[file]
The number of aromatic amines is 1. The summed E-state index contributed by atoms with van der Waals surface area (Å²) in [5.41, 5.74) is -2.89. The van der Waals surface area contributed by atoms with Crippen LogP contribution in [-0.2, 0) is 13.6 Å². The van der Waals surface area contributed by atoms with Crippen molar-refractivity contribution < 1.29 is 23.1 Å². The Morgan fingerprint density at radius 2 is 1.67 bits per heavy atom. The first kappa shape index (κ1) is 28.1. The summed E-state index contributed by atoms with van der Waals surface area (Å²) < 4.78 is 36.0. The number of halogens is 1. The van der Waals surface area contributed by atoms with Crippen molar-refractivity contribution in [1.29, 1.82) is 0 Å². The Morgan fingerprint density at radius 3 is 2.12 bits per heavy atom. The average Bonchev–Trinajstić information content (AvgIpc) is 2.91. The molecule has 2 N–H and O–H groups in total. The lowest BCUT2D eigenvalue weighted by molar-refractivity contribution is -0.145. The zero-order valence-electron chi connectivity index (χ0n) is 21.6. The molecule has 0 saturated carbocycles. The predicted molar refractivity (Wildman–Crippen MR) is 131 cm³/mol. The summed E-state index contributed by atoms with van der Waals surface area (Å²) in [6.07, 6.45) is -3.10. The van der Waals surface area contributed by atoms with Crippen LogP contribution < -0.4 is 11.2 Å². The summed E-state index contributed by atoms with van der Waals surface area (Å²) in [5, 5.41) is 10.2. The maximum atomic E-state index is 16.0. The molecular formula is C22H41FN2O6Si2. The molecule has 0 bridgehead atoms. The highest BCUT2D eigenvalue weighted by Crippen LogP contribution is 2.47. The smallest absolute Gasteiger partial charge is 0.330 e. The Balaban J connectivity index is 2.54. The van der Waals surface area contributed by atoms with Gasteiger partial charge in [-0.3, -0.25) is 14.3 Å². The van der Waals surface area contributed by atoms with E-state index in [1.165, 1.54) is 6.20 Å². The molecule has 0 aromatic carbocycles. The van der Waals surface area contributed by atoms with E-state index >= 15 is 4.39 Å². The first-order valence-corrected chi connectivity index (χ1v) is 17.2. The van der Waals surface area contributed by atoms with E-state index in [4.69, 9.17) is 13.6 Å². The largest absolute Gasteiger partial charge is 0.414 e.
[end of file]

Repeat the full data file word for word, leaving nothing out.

The number of aromatic amines is 1. The summed E-state index contributed by atoms with van der Waals surface area (Å²) in [5.41, 5.74) is -2.89. The van der Waals surface area contributed by atoms with Crippen LogP contribution in [-0.2, 0) is 13.6 Å². The van der Waals surface area contributed by atoms with Crippen molar-refractivity contribution < 1.29 is 23.1 Å². The Morgan fingerprint density at radius 2 is 1.67 bits per heavy atom. The first kappa shape index (κ1) is 28.1. The summed E-state index contributed by atoms with van der Waals surface area (Å²) < 4.78 is 36.0. The number of halogens is 1. The van der Waals surface area contributed by atoms with Crippen molar-refractivity contribution in [1.29, 1.82) is 0 Å². The Morgan fingerprint density at radius 3 is 2.12 bits per heavy atom. The average Bonchev–Trinajstić information content (AvgIpc) is 2.91. The molecule has 2 N–H and O–H groups in total. The lowest BCUT2D eigenvalue weighted by molar-refractivity contribution is -0.145. The zero-order valence-electron chi connectivity index (χ0n) is 21.6. The molecule has 0 saturated carbocycles. The predicted molar refractivity (Wildman–Crippen MR) is 131 cm³/mol. The summed E-state index contributed by atoms with van der Waals surface area (Å²) in [6.07, 6.45) is -3.10. The van der Waals surface area contributed by atoms with Crippen LogP contribution < -0.4 is 11.2 Å². The summed E-state index contributed by atoms with van der Waals surface area (Å²) in [5, 5.41) is 10.2. The maximum atomic E-state index is 16.0. The molecular formula is C22H41FN2O6Si2. The molecule has 0 bridgehead atoms. The highest BCUT2D eigenvalue weighted by Crippen LogP contribution is 2.47. The smallest absolute Gasteiger partial charge is 0.330 e. The Balaban J connectivity index is 2.54. The van der Waals surface area contributed by atoms with Gasteiger partial charge in [-0.3, -0.25) is 14.3 Å². The van der Waals surface area contributed by atoms with E-state index in [1.165, 1.54) is 6.20 Å². The molecule has 0 aromatic carbocycles. The van der Waals surface area contributed by atoms with E-state index >= 15 is 4.39 Å². The first-order valence-corrected chi connectivity index (χ1v) is 17.2. The van der Waals surface area contributed by atoms with E-state index in [4.69, 9.17) is 13.6 Å². The largest absolute Gasteiger partial charge is 0.414 e.